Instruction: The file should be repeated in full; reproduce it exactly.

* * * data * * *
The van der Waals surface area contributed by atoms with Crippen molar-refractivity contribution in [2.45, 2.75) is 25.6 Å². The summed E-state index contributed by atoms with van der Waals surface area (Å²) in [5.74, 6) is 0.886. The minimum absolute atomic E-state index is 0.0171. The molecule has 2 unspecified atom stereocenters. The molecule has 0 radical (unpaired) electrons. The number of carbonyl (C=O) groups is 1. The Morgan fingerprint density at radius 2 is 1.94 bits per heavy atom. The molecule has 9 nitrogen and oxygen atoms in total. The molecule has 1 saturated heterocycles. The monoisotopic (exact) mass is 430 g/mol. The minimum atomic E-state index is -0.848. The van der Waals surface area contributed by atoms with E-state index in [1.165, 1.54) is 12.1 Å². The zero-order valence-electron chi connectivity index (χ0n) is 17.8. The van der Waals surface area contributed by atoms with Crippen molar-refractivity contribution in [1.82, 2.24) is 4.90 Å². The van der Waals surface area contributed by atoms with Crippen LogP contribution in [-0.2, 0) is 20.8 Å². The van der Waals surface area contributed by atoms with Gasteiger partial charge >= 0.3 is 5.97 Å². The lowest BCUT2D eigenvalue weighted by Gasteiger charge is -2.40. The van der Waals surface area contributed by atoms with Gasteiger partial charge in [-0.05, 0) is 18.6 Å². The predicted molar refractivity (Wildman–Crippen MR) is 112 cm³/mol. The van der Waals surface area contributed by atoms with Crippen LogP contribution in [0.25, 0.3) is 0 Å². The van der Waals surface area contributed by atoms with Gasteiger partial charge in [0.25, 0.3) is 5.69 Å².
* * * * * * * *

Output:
The van der Waals surface area contributed by atoms with Crippen molar-refractivity contribution in [2.45, 2.75) is 25.6 Å². The summed E-state index contributed by atoms with van der Waals surface area (Å²) in [5.74, 6) is 0.886. The minimum absolute atomic E-state index is 0.0171. The molecule has 2 unspecified atom stereocenters. The molecule has 0 radical (unpaired) electrons. The number of carbonyl (C=O) groups is 1. The Morgan fingerprint density at radius 2 is 1.94 bits per heavy atom. The molecule has 9 nitrogen and oxygen atoms in total. The molecule has 1 saturated heterocycles. The monoisotopic (exact) mass is 430 g/mol. The minimum atomic E-state index is -0.848. The van der Waals surface area contributed by atoms with E-state index in [1.165, 1.54) is 12.1 Å². The zero-order valence-electron chi connectivity index (χ0n) is 17.8. The van der Waals surface area contributed by atoms with Crippen molar-refractivity contribution in [1.82, 2.24) is 4.90 Å². The van der Waals surface area contributed by atoms with Crippen LogP contribution in [-0.2, 0) is 20.8 Å². The van der Waals surface area contributed by atoms with Gasteiger partial charge >= 0.3 is 5.97 Å². The lowest BCUT2D eigenvalue weighted by Gasteiger charge is -2.40. The van der Waals surface area contributed by atoms with Gasteiger partial charge in [-0.05, 0) is 18.6 Å². The predicted molar refractivity (Wildman–Crippen MR) is 112 cm³/mol. The van der Waals surface area contributed by atoms with Crippen LogP contribution in [0.25, 0.3) is 0 Å². The van der Waals surface area contributed by atoms with Gasteiger partial charge in [0.25, 0.3) is 5.69 Å².